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The cover, provided by the RNLI, will run full-time from 2 April until 18 April but will then revert to weekend-only until 1 May before the full-time service at the beach resumes.
Only the flagged area at Le Braye will be monitored.
Jake Elms, Jersey’s RNLI lead lifeguard supervisor, urged Islanders planning on getting in the sea that water temperatures remained dangerously cold at around 9°C.
‘We are extremely lucky in Jersey to have such easy access to the fresh air and open space our coastline offers.'
‘We are expecting people to make the most of this during time off in the school holidays and would urge anyone hoping to go into the water to head to Le Braye, where there will be a lifeguard service operating,’ he said.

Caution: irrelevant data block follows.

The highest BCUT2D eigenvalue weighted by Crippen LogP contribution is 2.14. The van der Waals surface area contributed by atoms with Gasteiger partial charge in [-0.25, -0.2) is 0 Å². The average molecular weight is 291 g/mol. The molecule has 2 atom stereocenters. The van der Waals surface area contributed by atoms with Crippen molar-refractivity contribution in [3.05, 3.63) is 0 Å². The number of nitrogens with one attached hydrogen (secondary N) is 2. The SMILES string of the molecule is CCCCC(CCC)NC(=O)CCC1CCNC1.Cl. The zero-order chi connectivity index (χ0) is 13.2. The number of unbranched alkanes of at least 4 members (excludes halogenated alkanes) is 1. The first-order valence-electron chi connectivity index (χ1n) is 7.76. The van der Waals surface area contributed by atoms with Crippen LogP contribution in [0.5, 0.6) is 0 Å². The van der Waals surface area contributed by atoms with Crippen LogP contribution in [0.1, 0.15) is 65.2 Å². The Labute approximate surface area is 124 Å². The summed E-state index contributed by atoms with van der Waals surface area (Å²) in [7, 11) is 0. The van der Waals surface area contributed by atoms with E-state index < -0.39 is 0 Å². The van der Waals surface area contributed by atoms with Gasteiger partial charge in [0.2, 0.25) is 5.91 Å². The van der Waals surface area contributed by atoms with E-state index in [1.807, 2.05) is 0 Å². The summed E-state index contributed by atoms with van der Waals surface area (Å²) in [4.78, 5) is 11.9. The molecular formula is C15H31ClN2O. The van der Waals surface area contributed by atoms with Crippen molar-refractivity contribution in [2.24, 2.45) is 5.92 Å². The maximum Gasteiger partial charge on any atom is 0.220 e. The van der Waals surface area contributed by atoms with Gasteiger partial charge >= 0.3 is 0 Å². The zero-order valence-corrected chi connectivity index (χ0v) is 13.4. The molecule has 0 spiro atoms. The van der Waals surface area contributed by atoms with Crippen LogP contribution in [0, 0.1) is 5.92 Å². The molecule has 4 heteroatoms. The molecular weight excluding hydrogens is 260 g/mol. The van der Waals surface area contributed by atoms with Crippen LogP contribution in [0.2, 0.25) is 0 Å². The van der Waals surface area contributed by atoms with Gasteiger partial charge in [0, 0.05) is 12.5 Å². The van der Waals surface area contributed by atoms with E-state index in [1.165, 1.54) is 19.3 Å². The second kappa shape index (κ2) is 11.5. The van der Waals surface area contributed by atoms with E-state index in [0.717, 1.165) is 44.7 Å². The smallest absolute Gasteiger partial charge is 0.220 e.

‘We would remind anyone entering the water to take extra care and avoid unnecessary risks, as early-season conditions are more challenging. We can get warmer air temperatures at this time of year but the sea remains dangerously cold, increasing the risk of cold-water shock.’
Mr Elms urged kayakers and paddleboarders to ensure they had the right kit – including a lifejacket or buoyancy aid – as well as a reliable means of communication.
He also encouraged swimmers to ensure they acclimatised slowly to the cold water and to make themselves visible with a bright hat and float.
Last year, as the pandemic began, the roll-out of the service was delayed as lifeguards were retrained by the RNLI on Covid-safe treatment and rescue procedures. Patrols did not start at Le Braye until 23 May, in St Brelade’s Bay until 21 May and in the north-coast bays until 13 June.
And Mr Elms said that Covid-safe procedures would remain in force, with beachgoers asked to keep their distance from others to help keep themselves and lifeguards safe.